Queenly, a startup building a garment marketplace aimed at dressing women for formal events, announced this morning that it has purchased Mi Padrino, a company built to serve the quinceañera market.

The two companies’ overlap is obvious: Quinceañeras, events where girls celebrate their 15th birthday with a large event and ornate garb, is an event varietal that Queenly’s product supports. The deal caught our eye not for a lack of synergy, then, but more due to the relative youth of Queenly itself.

TechCrunch has wondered whether the present market downturn would lead to startup-on-startup M&A activity. The Queenly deal is one datapoint that supports that particular thesis.

And Queenly is a startup that several of us at TechCrunch have had our eyes on since its days as part of Y Combinator and through its 2021 fundraising events. So when it reached out with news that it had, despite its relatively modest corporate age, bought something, we got on the phone. Let’s talk about it.

Queenly’s growth

TechCrunch caught up with Queenly CEO Trisha Bantigue this week to discuss the deal and the status of her formalwear-focused startup. (If her name sounds familiar, recall that Bantigue came on the Equity podcast to chat about remote accelerators in early 2021 and wrote an essay about the mental health impacts of building a startup for Fortune in 2022.) What we wanted to find out was simple: How is the company performing, and why is it buying another startup so early in its life?

On the performance front, things appear to be going well at the company. Because Queenly is inherently tied to the IRL market, as COVID wanes in consumers’ minds and formal-dress events creep back onto our calendars, you might expect that it is posting rapid growth in recent quarters. Correct. Per Bantigue, Queenly’s business has effectively doubled from Q4 2021 to Q1 2022, and again from Q1 2022 to the second quarter of this year.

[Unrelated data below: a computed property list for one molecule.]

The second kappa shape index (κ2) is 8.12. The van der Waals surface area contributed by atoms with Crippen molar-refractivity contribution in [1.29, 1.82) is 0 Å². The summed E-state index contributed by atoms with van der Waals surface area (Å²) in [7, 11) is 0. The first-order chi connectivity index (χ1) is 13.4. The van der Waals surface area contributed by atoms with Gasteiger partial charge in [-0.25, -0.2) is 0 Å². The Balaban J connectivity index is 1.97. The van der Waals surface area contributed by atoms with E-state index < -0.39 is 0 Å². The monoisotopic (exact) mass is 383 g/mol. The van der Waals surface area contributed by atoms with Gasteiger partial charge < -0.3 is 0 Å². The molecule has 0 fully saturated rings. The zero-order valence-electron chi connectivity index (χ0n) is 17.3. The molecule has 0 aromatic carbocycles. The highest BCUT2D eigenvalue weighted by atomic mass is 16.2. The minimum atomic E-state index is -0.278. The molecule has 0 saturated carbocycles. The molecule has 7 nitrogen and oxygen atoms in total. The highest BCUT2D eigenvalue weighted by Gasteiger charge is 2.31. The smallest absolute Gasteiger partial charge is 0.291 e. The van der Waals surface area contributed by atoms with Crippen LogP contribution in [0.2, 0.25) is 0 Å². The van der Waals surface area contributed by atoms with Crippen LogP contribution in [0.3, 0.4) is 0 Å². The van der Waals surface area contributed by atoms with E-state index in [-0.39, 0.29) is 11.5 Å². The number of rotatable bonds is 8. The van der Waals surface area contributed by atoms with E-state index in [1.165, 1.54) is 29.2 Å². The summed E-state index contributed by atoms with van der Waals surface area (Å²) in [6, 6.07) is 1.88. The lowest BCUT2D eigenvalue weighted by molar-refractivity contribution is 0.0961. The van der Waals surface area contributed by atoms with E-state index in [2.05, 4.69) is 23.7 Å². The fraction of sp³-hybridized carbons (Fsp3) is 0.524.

That growth does not all stem from the company’s original business. Over time, Queenly has expanded its model beyond user garment resale. It also works with smaller brick-and-mortar prom and formalwear stores that lack a digital presence and has deals with some clothing brands to sell directly through its website. Resale remains about 75% of Queenly transactions, according to Bantigue, with a further 15% coming from small-business partners and a final 10% from designers themselves.

The Mi Padrino deal

Bantigue said Queenly initially linked to Mi Padrino via an investor. During an early call, Bantigue learned that it was for sale. Although she didn’t expect to buy another company so early in her startup’s life, she ran a diligence process and, after months of research and hammering out the deal, Queenly’s work to acquire the smaller company wrapped around two weeks ago.

Terms were not disclosed, but in this case, we’re not too mad about it. Why? Because what Queenly bought was not a large, operating business; Mi Padrino had contracted to a diminutive scale in personnel terms by the time that it sold. And Queenly is only keeping Mi Padrino’s dress-focused business, leaving the rest of what its acquisition provided behind it. (DJ and photographer recommendations are useful, but don’t neatly land inside of what Queenly does.)

So what is really being sold? Brand, content, and history, it appears. The Mi Padrino brand is better known in Hispanic circles than Queenly, the latter company explained, and it has a library of content that could help bring more customers to its new corporate parent. Queenly gets a deeper hook into a large formalwear market, potentially helping it keep up its growth cadence — the majority of Mi Padrino’s revenue was sourced from its dress-related business, Bantigue said.

Beyond the transaction, Queenly is working on a community aspect to its business that it likened to Sephora’s, as well as a brand ambassador program for the upcoming school year. Finally, co-founder and CTO Kathy Zhou is building a reverse image search so that users can bring an image of a dress that they love to Queenly, which will then be able to help them find and buy it.

The clothing resale market is large and growing. And despite some troubles at Rent the Runway, it is clearly a place where technology will have a long-term home. Let’s see how fast Queenly can grow in the back half of 2022 and whether that shakes loose more capital.

Source: TechCrunch

Leave a Reply

Your email address will not be published.